Soybean quality improved slightly last week, with 51% of the crop now rated in good-to-excellent condition. That was slightly below analyst expectations to see G/E ratings reach 52%, however. Another 34% is rated fair (down one point from last week), with the remaining 15% rated poor or very poor (unchanged from last week).
Physiologically, 39% of the crop is now blooming, up from 24% a week ago and faster than the prior five-year average of 35%. And 10% is now setting pods, up from 4% a week ago and also faster than the prior five-year average of 7%.
Prior to Wednesday morning’s WASDE report from USDA, analysts anticipate the agency will show soybean production at 4.253 billion bushels, assuming average yields of 51.4 bushels per acre. Individual trade guesses ranged between 4.176 billion and 4.314 billion bushels. Ending stocks are expected to tighten from 350 million bushels in June down to 199 million bushels.
The European Commission is now tracking EU soybean imports for the 2023/24 marketing year, which have reached 5.2 million bushels during the first nine days of July. EU soymeal imports reached 205,060 metric tons during the same period.
Preliminary volume estimates were for 176,558 contracts, shifting modestly above Monday’s final count of 155,604.
Wheat prices shifted 1% to 2% higher on a round of technical selling partly spurred by concerns that Russia won’t extend a deal that allows shipping vessels safe passage through the Black Sea. Negotiations are ongoing ahead of next Monday’s deadline. September Chicago SRW futures rose 13.75 cents to $6.60, September Kanas City HRW futures added 8 cents to $8.1925, and September MGEX spring wheat futures climbed 17.25 cents to $8.6750.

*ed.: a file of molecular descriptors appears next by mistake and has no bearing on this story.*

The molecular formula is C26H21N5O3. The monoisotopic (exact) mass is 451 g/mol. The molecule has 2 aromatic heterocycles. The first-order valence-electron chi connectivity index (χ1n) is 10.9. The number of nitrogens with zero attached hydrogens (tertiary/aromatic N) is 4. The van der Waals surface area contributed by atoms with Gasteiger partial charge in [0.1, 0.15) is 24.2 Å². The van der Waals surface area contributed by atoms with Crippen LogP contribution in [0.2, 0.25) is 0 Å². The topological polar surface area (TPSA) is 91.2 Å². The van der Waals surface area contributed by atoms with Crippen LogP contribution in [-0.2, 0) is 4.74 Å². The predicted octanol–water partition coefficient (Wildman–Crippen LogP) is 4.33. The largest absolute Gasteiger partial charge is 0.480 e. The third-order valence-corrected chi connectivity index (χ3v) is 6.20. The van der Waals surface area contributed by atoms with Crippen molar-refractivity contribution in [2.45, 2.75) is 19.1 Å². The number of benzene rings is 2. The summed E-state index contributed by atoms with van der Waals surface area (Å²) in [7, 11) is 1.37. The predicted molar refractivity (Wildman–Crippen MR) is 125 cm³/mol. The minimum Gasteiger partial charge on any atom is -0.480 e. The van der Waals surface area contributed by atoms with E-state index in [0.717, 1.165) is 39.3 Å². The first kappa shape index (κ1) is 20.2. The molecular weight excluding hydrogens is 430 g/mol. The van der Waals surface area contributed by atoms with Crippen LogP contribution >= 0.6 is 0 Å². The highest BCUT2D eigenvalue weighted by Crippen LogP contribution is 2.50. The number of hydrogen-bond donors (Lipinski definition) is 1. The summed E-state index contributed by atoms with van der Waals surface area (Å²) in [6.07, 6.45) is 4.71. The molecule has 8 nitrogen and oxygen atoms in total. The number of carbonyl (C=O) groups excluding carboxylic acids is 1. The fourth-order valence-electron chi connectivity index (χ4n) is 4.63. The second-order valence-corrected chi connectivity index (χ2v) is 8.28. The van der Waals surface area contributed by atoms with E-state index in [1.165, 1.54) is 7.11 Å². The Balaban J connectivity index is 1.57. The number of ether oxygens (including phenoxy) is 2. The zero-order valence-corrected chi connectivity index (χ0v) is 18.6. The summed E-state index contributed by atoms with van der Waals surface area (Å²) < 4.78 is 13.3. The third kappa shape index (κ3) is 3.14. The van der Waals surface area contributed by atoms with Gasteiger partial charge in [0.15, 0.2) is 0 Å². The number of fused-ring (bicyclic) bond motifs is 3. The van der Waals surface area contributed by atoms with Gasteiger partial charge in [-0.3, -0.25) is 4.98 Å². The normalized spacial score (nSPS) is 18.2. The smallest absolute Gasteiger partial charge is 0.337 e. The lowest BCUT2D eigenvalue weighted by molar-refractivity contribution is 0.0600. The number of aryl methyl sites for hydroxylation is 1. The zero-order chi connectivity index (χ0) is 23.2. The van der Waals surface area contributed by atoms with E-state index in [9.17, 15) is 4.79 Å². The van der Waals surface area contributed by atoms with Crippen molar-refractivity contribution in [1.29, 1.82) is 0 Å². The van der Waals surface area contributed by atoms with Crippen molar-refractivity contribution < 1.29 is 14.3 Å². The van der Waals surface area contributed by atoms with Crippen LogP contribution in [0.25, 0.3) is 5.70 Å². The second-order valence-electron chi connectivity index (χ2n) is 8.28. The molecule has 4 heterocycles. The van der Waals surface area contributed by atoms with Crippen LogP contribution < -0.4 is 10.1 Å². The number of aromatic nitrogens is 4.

Winter wheat quality ratings were mostly stable this past week, with 40% still rated in good-to-excellent condition. Another 32% is rated fair (up a point from last week), with the remaining 28% rated poor or very poor (down a point from last week). Analysts were expecting the winter wheat harvest to pass the halfway mark this past week, but USDA shows only 46% is complete so far. That puts this season well below last year’s pace of 62% and the prior five-year average of 59%.
Spring wheat quality slid a point lower last week, with 47% of the crop now rated in good-to-excellent condition. Analysts were expecting to see a one-point gain. Another 37% of the crop is rated fair (down three points from last week), with the remaining 16% rated poor or very poor (up four points from last week). Physiologically, 72% of the crop is now headed, up from 51% a week ago. It’s also much swifter than 2022’s pace of 41% and moderately ahead of the prior five-year average of 67%.
Prior to tomorrow morning’s WASDE report from USDA, analysts think the agency will slightly increase wheat ending stocks from 562 million bushels in June up to 569 million bushels. Individual trade guesses ranged between 533 million and 607 million bushels.
EU soft wheat exports during the young 2023/24 marketing year have reached 13.3 million bushels through July 9, which is a moderate year-over-year decline so far.
France’s farm ministry is expecting the country’s soft wheat production to firm 4% above last year’s tally, offering a new estimate of 1.286 billion bushels. The country enjoyed some timely rains last month but is still battling widespread hotter-than-normal conditions in recent weeks. France is Europe’s No. 1 wheat producer.
Japan issued a regular tender to purchase 4.5 million bushels of food-quality wheat from the United States, Canada and Australia that closes on Thursday. Of the total, 24% is expected to be sourced from the U.S. The grain is for shipment in September.
Preliminary volume estimates were for 69,959 CBOT contracts, which was slightly below Monday’s final tally of 70,698.